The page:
What is a District of Columbia Search Warrant?

A search warrant is an order issued by a judge to law enforcement officers, which allows the officers to enter a building and search a person or property for evidence of a crime. Under § 23–521 of the Code of the District of Columbia, judicial officers have the authority to issue search warrants upon the application of a prosecutor or a law enforcement officer. A search warrant may authorize law enforcement officers from the Metropolitan Police Department or other agencies authorized to execute the process to search anywhere in the District of Columbia, including the following:

  • A designated or described place or premises
  • A described vehicle
  • Physical objects
  • A designated person

Such a warrant may also order for the seizure of items or property following the search. The seizure may occur in circumstances where the property is:

  • Stolen or embezzled
  • Contraband or gotten through illegal means
  • Used or intended for the commission of a crime to conceal an already committed criminal offense
  • Evidence of or show how the suspect committed a crime, including the identity of participants or the victim(s)

A valid search warrant must contain the following details:

  • The name of the court that issued the warrant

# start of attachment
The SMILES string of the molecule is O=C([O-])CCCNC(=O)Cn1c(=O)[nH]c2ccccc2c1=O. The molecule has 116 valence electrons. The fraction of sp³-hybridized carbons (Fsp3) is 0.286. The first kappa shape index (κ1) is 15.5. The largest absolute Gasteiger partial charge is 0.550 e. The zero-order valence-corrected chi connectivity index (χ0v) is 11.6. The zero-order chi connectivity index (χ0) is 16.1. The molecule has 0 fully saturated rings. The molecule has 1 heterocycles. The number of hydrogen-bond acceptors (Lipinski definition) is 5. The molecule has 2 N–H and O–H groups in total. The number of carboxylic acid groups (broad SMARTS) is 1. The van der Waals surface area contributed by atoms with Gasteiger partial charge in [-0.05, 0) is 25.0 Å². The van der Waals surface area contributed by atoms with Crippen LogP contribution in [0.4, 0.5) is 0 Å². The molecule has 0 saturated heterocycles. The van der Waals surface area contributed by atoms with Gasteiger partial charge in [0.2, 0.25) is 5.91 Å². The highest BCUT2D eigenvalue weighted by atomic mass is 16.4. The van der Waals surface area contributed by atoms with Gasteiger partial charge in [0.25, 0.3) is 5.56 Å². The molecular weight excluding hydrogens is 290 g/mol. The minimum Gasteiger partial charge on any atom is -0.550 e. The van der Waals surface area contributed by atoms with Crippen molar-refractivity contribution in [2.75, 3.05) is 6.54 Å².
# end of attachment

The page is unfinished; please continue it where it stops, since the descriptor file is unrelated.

• The date of issuance and signature of the issuing judicial officer
  • The name of the officer or classification of officers who may carry out the warrant
  • A description of the premises, objects, vehicles, or persons named in the warrant
  • A description of the property which the warrant orders law enforcement officers to seize

Once issued, law enforcement officers may execute a search warrant during daylight hours, being the hours of 6:00 am and 9:00 pm. However, the officers may execute a warrant at night, only where there is a proper authorization. Officers named in the warrant must also make an inventory of any items seized and return such items to the court after executing the warrant.

What Can Make a District of Columbia Search Warrant Invalid?

The Fourth Amendment of the United States Constitution makes it a condition precedent that before a judge issues a search warrant, there must be probable cause. Where the probable cause is not shown, a search warrant becomes invalid because of the absence of any specific evidence that connects the subject of the search warrant to any illegal activity. The purpose of this law is to protect citizens from unreasonable searches and seizures by the government. § 23–523 of the Code of the District of Columbia also provides for the time of execution of search warrants.

Under this section, law enforcement officers may only execute a search warrant within ten days of its issue and must return the warrant to the court when executed or expired. A warrant executed outside of the provided time frame is invalid. The absence of relevant data may also render a search warrant invalid. Such relevant data includes the name and description of the person or property that is the subject of the search warrant.

What is an Arrest Warrant in the District of Columbia?